Friday, July 8, 2016
Book Review: "The Invisible Life of Ivan Isaenko" by Scott Stambach
Ivan Isaenko has lived at the Mazyr Hospital for Gravely Ill Children in Belarus since he was born 17 years ago. While he suffers from significant physical disabilities, his intellect and his sense of humor are sharp, so he spends his monotonous days reading any book his favorite nurse, Natalya, brings him, and he keenly observes what is going on and being discussed around him, often faking a catatonic state so he can eavesdrop on conversations among doctors and nurses. And when those activities don't satisfy him, he uses his condition to manipulate those around him, much to the significant aggravation of the nurses and the hospital's cantankerous director.
Given his disabilities, Ivan knows he'll never live the type of life he reads about in books or watches on old television shows during TV time each day. He never knew his parents, since they abandoned him shortly after birth. He knows he'll never fall in love or have a relationship with a woman. Most of all, he knows he'll never leave the Mazyr Hospital for Gravely Ill Children, unless it's after his death. But if it's any consolation, he has the whole system in the hospital figured outhe can tell before almost anyone which of his fellow patients have less than three months to live based on the medicines they're allotted.
And then Polina arrives. Polina is beautiful. Polina once had parents, a boyfriend, a life outside the hospital, but after her parents' death and her leukemia diagnosis, she has nothing. Ivan is immediately bewitched by her beauty, her intelligence, and her spirit, but he is too afraid to even look at her for fear she will be repulsed by his physical condition. Yet little by little, the two people who decided to never let anyone in begin to trust each other, and develop a relationship of sorts which challenges them both. Suddenly, Ivan has transformed from someone who never really wanted anything to someone who wants one thing only: he wants Polina to live.
As you might imagine, a book taking place in a hospital for gravely ill children definitely has some emotional undertones, but for the most part, Scott Stambach is careful to keep the story from becoming too maudlin. There is more than enough sly humor, talk (and descriptions) of blood and other bodily secretions, obsession with sex (much like you'd expect from any 17-year-old), and fighting against authority to lighten the mood now and again. While some of the characters are little more than caricatures of typical Soviet Bloc-type people, Ivan, Polina, Natalya, and, to a smaller extent, the hospital director, are fascinating, complex characters. This is a funny, sarcastic, thought-provoking, and moving book, and you find yourself becoming invested in Ivan's story even as you know how it will unfold.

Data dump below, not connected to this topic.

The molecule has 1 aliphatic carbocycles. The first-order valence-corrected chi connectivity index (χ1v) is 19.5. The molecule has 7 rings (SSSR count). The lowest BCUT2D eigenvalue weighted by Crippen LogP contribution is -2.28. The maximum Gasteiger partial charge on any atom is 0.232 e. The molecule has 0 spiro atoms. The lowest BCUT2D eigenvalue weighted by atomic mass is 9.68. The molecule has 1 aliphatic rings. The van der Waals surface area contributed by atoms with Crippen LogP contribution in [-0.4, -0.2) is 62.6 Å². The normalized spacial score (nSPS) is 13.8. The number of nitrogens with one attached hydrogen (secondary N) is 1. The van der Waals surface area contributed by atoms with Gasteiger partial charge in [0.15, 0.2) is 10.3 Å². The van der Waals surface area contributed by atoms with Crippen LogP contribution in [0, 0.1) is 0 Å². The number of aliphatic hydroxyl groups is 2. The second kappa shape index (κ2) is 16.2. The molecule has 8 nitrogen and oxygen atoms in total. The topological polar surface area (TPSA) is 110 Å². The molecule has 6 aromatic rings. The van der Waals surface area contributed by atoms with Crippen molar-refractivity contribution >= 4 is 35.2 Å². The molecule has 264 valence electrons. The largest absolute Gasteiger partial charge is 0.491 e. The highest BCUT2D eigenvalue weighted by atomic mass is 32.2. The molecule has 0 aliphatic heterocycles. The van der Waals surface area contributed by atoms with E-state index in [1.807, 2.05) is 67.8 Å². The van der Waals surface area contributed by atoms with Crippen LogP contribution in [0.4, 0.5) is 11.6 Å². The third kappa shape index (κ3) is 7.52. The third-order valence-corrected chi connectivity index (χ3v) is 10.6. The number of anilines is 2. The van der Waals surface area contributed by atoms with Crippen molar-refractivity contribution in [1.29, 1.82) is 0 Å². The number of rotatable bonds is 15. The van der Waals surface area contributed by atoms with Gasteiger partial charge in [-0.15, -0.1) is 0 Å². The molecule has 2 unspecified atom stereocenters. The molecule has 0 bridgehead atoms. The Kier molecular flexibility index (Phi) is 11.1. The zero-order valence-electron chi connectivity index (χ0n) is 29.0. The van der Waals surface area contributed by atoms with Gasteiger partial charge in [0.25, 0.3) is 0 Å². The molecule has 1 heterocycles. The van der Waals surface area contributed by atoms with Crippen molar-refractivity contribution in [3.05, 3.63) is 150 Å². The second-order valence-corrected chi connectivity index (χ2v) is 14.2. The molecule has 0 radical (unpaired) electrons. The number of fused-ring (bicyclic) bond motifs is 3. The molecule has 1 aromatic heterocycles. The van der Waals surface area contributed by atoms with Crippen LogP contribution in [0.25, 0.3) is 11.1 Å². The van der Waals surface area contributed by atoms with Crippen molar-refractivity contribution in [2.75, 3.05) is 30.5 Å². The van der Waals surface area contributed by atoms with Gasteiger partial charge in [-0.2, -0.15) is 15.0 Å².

I thought the book started fairly slowly and took a while to pick up steam; while reading the first quarter of the book or so I wondered if I should keep reading. But once Polina appeared in the story, the plot really took shape, and Ivan went from becoming a quirky, slightly annoying (yet sympathetic) character to a fully realized character, one who was very interesting. Being a sap, I definitely teared up at times reading this, but it wasn't a depressing read, just an enjoyable, sweet one. (The one thing that makes me bristle, however, is the marketing ploy that calls this book The Feault in Our Stars meets One Flew Over the Cuckoo's Nest. No, no, a thousand times, no.)
NetGalley and St. Martin's Press provided me an advance copy of the book in exchange for an unbiased review. Thanks for making this available!